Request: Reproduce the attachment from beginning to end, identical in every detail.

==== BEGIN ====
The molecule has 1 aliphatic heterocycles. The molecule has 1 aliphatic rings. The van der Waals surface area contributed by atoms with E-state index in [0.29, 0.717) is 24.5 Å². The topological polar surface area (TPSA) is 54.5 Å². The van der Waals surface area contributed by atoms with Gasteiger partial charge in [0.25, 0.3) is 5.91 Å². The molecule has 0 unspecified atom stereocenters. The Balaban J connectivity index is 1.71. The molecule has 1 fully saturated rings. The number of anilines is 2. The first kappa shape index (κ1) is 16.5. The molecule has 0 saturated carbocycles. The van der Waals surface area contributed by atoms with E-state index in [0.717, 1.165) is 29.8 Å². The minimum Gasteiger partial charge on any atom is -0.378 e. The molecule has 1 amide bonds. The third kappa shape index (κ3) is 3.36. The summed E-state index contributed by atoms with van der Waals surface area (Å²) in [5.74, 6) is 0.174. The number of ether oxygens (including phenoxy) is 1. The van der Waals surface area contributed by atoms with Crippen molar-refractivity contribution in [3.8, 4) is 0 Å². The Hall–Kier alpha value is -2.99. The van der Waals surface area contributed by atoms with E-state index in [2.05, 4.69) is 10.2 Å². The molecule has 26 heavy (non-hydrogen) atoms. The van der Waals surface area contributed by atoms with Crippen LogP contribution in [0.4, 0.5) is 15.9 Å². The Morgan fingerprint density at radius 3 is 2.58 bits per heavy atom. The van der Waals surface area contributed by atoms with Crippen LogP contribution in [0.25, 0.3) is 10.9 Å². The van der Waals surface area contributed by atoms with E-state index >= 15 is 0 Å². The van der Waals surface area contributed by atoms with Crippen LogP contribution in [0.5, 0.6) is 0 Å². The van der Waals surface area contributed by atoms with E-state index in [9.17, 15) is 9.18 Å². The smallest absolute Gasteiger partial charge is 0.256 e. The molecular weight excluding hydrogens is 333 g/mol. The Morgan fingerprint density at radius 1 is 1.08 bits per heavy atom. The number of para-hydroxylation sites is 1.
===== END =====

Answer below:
The molecule has 1 aliphatic heterocycles. The molecule has 1 aliphatic rings. The van der Waals surface area contributed by atoms with E-state index in [0.29, 0.717) is 24.5 Å². The topological polar surface area (TPSA) is 54.5 Å². The van der Waals surface area contributed by atoms with Gasteiger partial charge in [0.25, 0.3) is 5.91 Å². The molecule has 0 unspecified atom stereocenters. The Balaban J connectivity index is 1.71. The molecule has 1 fully saturated rings. The number of anilines is 2. The first kappa shape index (κ1) is 16.5. The molecule has 0 saturated carbocycles. The van der Waals surface area contributed by atoms with E-state index in [0.717, 1.165) is 29.8 Å². The minimum Gasteiger partial charge on any atom is -0.378 e. The molecule has 1 amide bonds. The third kappa shape index (κ3) is 3.36. The summed E-state index contributed by atoms with van der Waals surface area (Å²) in [5.74, 6) is 0.174. The number of ether oxygens (including phenoxy) is 1. The van der Waals surface area contributed by atoms with Crippen molar-refractivity contribution in [3.8, 4) is 0 Å². The Hall–Kier alpha value is -2.99. The van der Waals surface area contributed by atoms with E-state index in [2.05, 4.69) is 10.2 Å². The molecule has 26 heavy (non-hydrogen) atoms. The van der Waals surface area contributed by atoms with Crippen LogP contribution in [0.4, 0.5) is 15.9 Å². The Morgan fingerprint density at radius 3 is 2.58 bits per heavy atom. The van der Waals surface area contributed by atoms with Crippen LogP contribution in [0.25, 0.3) is 10.9 Å². The van der Waals surface area contributed by atoms with E-state index >= 15 is 0 Å². The van der Waals surface area contributed by atoms with Crippen LogP contribution in [0.5, 0.6) is 0 Å². The van der Waals surface area contributed by atoms with E-state index in [9.17, 15) is 9.18 Å². The smallest absolute Gasteiger partial charge is 0.256 e. The molecular weight excluding hydrogens is 333 g/mol. The Morgan fingerprint density at radius 1 is 1.08 bits per heavy atom. The number of para-hydroxylation sites is 1.